We Have Nothing to Envy in the World

Book review: Nothing to Envy, by Barbara Demick

“In the futuristic dystopia imagined in 1984, George Orwell wrote of a world where the only color to be found was in the propaganda posters. Such is the case in North Korea.”

I saw this book mentioned in an article about David Sedaris’ special habit when going on a US speaking tour. He recommends a book for each tour, and then discusses it (I guess?) at some point during his speaking event. It said he “promotes” the book, but Nothing to Envy was published in 2009 and was his pick for his 2013 tour, so I don’t think it counts as plugging/trying to sell something.

Isn’t that a cool idea? I love the thought of having a mini book club moment with a favorite author. (And I think reading this book last week brought me good luck, because I just got tickets to his next event in my city. I’ve never been to one, and I’m beyond excited! Has anyone attended an event of his? Or read anything else from his tour’s recommended reading list?)

This is a group or collective biography, relating the lives, in exquisite, sometimes excruciating detail, of ordinary citizens who lived much of their lives in North Korea before defecting. Several of the figures covered are family or otherwise connected to each other, like through an unbelievably innocent young romance.

Demick lets them describe in their own words, memories, and impressions what their lives were like, from childhood until leaving their isolated, tightly insulated homeland, even beyond as they adapt, sometimes struggling to do so, in China or South Korea. She provides beautifully written historical, social and political commentary alongside these highly personal stories, giving greater context to these individual lives.

“As soon as you leave Pyongyang, the real North Korea comes into view, albeit through the windows of buses or fast-moving cars.”

Pyongyang is fashioned into a model, showpiece city, a Potemkin’s village, where residents are carefully vetted and public spaces maintained to create the illusion of a country with happy, satisfied citizens who all have enough to eat. Demick chooses her biography subjects from the city of Chongjin instead. The country’s third largest city and capital of North Hamgyong Province (North Korea is roughly the size of Pennsylvania), this city and its residents provides better examples of the everyday reality of life under the regime than those picked and allowed to live in the capital (not that it’s paradise itself, but that’s another story.)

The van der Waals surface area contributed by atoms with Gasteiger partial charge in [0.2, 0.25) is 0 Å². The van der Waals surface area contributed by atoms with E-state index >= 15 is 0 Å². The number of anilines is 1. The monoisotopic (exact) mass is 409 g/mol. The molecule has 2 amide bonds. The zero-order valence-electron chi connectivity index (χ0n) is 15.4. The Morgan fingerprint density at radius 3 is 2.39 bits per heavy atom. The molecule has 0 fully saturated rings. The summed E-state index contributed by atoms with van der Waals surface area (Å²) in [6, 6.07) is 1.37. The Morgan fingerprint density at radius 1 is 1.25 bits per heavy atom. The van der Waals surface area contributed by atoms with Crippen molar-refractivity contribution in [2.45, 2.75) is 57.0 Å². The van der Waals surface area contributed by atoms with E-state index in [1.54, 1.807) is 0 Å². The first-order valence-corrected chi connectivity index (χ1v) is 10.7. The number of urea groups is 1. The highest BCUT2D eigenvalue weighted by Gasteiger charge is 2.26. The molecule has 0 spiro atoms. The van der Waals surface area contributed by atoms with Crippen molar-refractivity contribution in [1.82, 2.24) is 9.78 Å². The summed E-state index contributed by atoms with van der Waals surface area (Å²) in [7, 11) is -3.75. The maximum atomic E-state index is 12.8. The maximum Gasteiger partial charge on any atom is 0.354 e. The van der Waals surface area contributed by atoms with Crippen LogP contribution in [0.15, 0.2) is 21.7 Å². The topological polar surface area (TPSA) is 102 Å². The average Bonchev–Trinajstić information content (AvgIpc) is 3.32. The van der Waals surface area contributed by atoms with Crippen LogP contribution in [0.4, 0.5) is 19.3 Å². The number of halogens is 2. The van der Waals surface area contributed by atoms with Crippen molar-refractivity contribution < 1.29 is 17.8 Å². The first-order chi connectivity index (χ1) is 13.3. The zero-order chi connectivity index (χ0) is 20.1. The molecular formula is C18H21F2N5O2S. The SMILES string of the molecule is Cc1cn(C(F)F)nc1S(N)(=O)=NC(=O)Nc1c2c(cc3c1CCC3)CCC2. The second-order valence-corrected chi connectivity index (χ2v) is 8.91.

The book is remarkable, an incredible journalistic feat. The brainwashing North Koreans endure under rigid Communism and structured worship of their “leader” is the stuff out of dystopian science fiction, and it’s all too real. And it’s still happening. There’s a sense of unreality reading some of this; that surely it must’ve taken place centuries ago, the harsh conditions and impossible, unreasonable edicts can’t be anywhere near modern. But no. This is all painfully contemporary history.

The culture of hero worship, the blind idolatry that surround Kim Il-sung and later his successor, son Kim Jong-il (at the time of publication, it wasn’t yet clear who was chosen to succeed) is hard to imagine. Demick paints as transparent a picture as possible – no easy task, and so otherworldly as to seem unbelievable.

“North Korea invites parody. We laugh at the excesses of the propaganda and the gullibility of the people. But consider that their indoctrination began in infancy, during the fourteen-hour days spent in factory daycare centers, that for the subsequent fifty years, every song, film, newspaper article, and billboard was designed to deify Kim Il-Sung, that the country was hermetically sealed to keep out anything that might cast doubt on Kim Il-Sung’s divinity. Who could possibly resist?”